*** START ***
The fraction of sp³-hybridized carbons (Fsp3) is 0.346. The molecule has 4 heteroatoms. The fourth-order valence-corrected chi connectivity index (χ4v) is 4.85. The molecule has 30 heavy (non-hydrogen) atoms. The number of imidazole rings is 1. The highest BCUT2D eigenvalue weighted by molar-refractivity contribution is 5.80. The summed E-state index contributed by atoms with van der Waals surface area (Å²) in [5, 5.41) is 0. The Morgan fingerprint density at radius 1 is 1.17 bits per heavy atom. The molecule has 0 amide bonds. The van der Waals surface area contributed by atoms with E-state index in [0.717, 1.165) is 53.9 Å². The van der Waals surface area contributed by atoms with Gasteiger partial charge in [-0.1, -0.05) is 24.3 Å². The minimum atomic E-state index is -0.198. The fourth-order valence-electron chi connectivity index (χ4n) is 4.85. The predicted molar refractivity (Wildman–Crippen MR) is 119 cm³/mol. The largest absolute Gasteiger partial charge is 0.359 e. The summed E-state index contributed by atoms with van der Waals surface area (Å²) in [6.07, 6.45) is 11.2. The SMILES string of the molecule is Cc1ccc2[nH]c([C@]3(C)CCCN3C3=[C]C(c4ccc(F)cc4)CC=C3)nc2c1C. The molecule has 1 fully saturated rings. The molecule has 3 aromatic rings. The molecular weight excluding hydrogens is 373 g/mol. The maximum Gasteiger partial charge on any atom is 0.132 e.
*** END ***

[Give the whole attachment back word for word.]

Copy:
The fraction of sp³-hybridized carbons (Fsp3) is 0.346. The molecule has 4 heteroatoms. The fourth-order valence-corrected chi connectivity index (χ4v) is 4.85. The molecule has 30 heavy (non-hydrogen) atoms. The number of imidazole rings is 1. The highest BCUT2D eigenvalue weighted by molar-refractivity contribution is 5.80. The summed E-state index contributed by atoms with van der Waals surface area (Å²) in [5, 5.41) is 0. The Morgan fingerprint density at radius 1 is 1.17 bits per heavy atom. The molecule has 0 amide bonds. The van der Waals surface area contributed by atoms with E-state index in [0.717, 1.165) is 53.9 Å². The van der Waals surface area contributed by atoms with Gasteiger partial charge in [-0.1, -0.05) is 24.3 Å². The minimum atomic E-state index is -0.198. The fourth-order valence-electron chi connectivity index (χ4n) is 4.85. The predicted molar refractivity (Wildman–Crippen MR) is 119 cm³/mol. The largest absolute Gasteiger partial charge is 0.359 e. The summed E-state index contributed by atoms with van der Waals surface area (Å²) in [6.07, 6.45) is 11.2. The SMILES string of the molecule is Cc1ccc2[nH]c([C@]3(C)CCCN3C3=[C]C(c4ccc(F)cc4)CC=C3)nc2c1C. The molecule has 1 fully saturated rings. The molecule has 3 aromatic rings. The molecular weight excluding hydrogens is 373 g/mol. The maximum Gasteiger partial charge on any atom is 0.132 e.